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2018-12 10

[Alumni]Passing the 41st Actuaries Examination

The new International Financial Reporting Standards (IFRS17) will be implemented for insurance companies by 2022, which will change the debt evaluation standard from a prime cost to a market price. This means more actuaries are in need in order to prevent an increase in debt and reduction in capital for insurance companies. Under such conditions, a banner that congratulated those who passed the 41st actuaries examination at the ERICA campus put a smile on many. Two students among the three listed are among the first accepted from the Department of Actuarial Science. (From left) Kim Bo-geun (Department of Actuarial Science, 4th hear), Seo Ye-ji (Department of Actuarial Science, '17), and Joo Hyung-min (Master's Degree in Insurance and Finance) The first-round exam scores out of a 100, and all subjects except English must be above 40 points with the average being above 60 in order to pass. Those who passed the first round exam are qualified to take the second round exam within the next 5 years, including the year that they passed the first exam. All 5 subjects must achieve a score of 60 or higher in order to pass the final exam. The first-round exam consists of 5 subjects: The first subject includes insurance contract law, insurance business acts, and employee retirement benefit security act. The rest are insurance mathematics, principles of economics, accounting principles, and English, which is a subject that can be replaced by official English test scores. In the first-round exam, Kim Bo-geun and Seo Ye-ji both found accounting difficult because they usually study the subject by writing out descriptive answers to problems, whereas the exam had multiple choice questions. They repeatedly practiced solving various questions and tried to memorize the format. The subjects covered in the second-round exam are actuarial risk management, actuarial mathematics, pension science, actuarial model theory, and lastly, financial management and financial engineering. The interviewees all agreed that financial management and financial engineering was the toughest part to study. “You only need a 100 in order to pass the exam, but the examination covers 300,” said Kim Bo-geun. Seo Ye-ji (Department of Actuarial Science, ’17) and Joo Hyung-min (Master's Degree in Insurance and Finance) prepared for the exam while working at an insurance company, and Kim Bo-geun (Department of Actuarial Science, 4th year) is currently attending the last semester before his early graduation and has already found a position at an insurance company. Seo and Kim began to learn more about what an actuary does when they were sophomores in college, and the department of Actuarial Science actively supported the career paths of students in becoming actuaries. The interviewees emphasized that becoming an actuary gives you pride that you have a specialized job. As for their struggles for the exam, Kim said he did not go through a slump, thanks to the timely trips that he took once in a while, and an hour of daily exercise that helped him stay healthy inside and out. Seo prevented any slumps by trying not to be shaken by her emotions and having enough sleep. Joo agreed that he was not stressed much during the exam preparation period. He said that he had fun studying for the Society of Actuaries (SOA), which is an American actuaries exam because it felt as if he was studying English. “The passing of the SOA exam was a big motivation for me to do better in the Korean actuaries exam.” The SOA exams cover a lot of content that the Korean exam is tested on. All three of them passed the SOA exam as well. Although there are unexpected fluctuations in actuaries exams each year, the exam is gradually becoming easier. A total of 124 people passed the exam this year, which is 62 more people than last year. Studying for the exam is important, but business practice and work experience is what gives you an advantage when looking for a job, said Seo Ye-ji. “I was surprised at first by the gap between the real work and the things I studied. Company work is much more complicated than just finding an answer in a book. I recommend you to look for work experience whether it is part time work or working as an intern at a company. You need to have an idea of how things work around here.” Seo Ye-ji went on to say that she wants to thank the school and the professors for making a department that majors in actuarial science and for building an atmosphere where students could effectively chase a dream of becoming an actuary. Kim Hyun-soo soosoupkimmy@hanyang.ac.kr Photos by Kang Cho-hyun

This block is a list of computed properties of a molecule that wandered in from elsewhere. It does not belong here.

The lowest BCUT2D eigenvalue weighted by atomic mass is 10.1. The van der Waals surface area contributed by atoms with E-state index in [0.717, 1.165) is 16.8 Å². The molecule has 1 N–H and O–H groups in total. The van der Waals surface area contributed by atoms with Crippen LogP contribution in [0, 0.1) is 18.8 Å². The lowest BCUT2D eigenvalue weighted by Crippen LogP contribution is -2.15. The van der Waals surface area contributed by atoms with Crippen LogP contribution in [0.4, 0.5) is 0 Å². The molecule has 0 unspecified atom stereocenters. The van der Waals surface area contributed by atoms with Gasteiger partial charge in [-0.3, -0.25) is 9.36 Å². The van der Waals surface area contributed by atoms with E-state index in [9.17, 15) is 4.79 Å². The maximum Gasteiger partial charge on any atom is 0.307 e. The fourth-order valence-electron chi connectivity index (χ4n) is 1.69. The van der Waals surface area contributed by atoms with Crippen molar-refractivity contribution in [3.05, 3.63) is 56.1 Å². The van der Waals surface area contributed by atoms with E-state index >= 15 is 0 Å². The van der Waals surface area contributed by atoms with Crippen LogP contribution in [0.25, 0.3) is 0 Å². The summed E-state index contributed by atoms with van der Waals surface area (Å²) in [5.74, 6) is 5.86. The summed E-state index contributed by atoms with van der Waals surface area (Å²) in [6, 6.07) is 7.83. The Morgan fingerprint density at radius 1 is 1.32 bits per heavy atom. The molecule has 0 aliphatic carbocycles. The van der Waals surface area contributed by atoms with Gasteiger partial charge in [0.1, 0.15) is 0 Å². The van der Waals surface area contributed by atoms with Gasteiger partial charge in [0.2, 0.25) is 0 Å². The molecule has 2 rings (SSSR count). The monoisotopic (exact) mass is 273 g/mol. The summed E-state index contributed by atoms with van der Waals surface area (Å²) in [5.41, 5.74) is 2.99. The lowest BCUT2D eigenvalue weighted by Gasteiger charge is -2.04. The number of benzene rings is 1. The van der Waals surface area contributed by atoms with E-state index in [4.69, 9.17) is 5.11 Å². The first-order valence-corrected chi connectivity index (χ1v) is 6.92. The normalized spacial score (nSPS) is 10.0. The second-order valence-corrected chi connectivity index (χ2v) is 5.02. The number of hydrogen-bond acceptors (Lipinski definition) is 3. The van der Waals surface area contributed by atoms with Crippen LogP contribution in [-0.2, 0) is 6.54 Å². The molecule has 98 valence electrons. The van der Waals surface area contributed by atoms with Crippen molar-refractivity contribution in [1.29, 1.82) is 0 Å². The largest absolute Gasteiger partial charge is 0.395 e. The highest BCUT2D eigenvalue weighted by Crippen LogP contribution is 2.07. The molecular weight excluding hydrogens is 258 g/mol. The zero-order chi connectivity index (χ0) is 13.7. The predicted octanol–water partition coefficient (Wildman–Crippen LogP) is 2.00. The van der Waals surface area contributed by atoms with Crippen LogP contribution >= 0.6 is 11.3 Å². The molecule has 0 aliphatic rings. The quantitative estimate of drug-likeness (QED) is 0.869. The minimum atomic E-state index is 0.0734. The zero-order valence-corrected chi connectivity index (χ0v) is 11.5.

2018-12 04

[Alumni]Onestar on a Steady Rise